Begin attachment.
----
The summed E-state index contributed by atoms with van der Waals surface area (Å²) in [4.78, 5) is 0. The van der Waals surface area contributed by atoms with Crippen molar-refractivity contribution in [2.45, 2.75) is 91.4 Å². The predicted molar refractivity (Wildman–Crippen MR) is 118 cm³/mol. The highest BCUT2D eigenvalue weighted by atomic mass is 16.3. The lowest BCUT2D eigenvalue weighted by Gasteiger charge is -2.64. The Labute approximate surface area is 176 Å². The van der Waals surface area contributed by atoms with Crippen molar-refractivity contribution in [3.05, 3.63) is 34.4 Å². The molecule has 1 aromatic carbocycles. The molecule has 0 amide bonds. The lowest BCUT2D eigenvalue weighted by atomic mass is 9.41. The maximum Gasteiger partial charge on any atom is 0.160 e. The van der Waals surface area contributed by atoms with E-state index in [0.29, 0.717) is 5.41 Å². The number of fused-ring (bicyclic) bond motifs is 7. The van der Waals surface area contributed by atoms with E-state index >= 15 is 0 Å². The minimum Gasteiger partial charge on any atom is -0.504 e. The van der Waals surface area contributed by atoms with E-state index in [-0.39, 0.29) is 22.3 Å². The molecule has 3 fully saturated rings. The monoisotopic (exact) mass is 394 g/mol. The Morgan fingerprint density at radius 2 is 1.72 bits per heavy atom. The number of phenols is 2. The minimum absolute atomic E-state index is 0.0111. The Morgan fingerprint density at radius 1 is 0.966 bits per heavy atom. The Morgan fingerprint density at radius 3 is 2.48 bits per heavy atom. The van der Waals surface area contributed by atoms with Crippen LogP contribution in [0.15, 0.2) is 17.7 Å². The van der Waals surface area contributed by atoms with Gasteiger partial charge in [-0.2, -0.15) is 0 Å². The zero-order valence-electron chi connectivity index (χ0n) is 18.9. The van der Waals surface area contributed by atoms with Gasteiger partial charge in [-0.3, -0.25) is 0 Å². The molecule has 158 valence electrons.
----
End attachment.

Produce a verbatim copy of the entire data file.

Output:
The summed E-state index contributed by atoms with van der Waals surface area (Å²) in [4.78, 5) is 0. The van der Waals surface area contributed by atoms with Crippen molar-refractivity contribution in [2.45, 2.75) is 91.4 Å². The predicted molar refractivity (Wildman–Crippen MR) is 118 cm³/mol. The highest BCUT2D eigenvalue weighted by atomic mass is 16.3. The lowest BCUT2D eigenvalue weighted by Gasteiger charge is -2.64. The Labute approximate surface area is 176 Å². The van der Waals surface area contributed by atoms with Crippen molar-refractivity contribution in [3.05, 3.63) is 34.4 Å². The molecule has 1 aromatic carbocycles. The molecule has 0 amide bonds. The lowest BCUT2D eigenvalue weighted by atomic mass is 9.41. The maximum Gasteiger partial charge on any atom is 0.160 e. The van der Waals surface area contributed by atoms with E-state index in [0.29, 0.717) is 5.41 Å². The number of fused-ring (bicyclic) bond motifs is 7. The van der Waals surface area contributed by atoms with E-state index >= 15 is 0 Å². The minimum Gasteiger partial charge on any atom is -0.504 e. The van der Waals surface area contributed by atoms with E-state index in [-0.39, 0.29) is 22.3 Å². The molecule has 3 fully saturated rings. The monoisotopic (exact) mass is 394 g/mol. The Morgan fingerprint density at radius 2 is 1.72 bits per heavy atom. The number of phenols is 2. The minimum absolute atomic E-state index is 0.0111. The Morgan fingerprint density at radius 1 is 0.966 bits per heavy atom. The Morgan fingerprint density at radius 3 is 2.48 bits per heavy atom. The van der Waals surface area contributed by atoms with Crippen LogP contribution in [0.15, 0.2) is 17.7 Å². The van der Waals surface area contributed by atoms with Gasteiger partial charge in [-0.2, -0.15) is 0 Å². The zero-order valence-electron chi connectivity index (χ0n) is 18.9. The van der Waals surface area contributed by atoms with Gasteiger partial charge in [-0.3, -0.25) is 0 Å². The molecule has 158 valence electrons.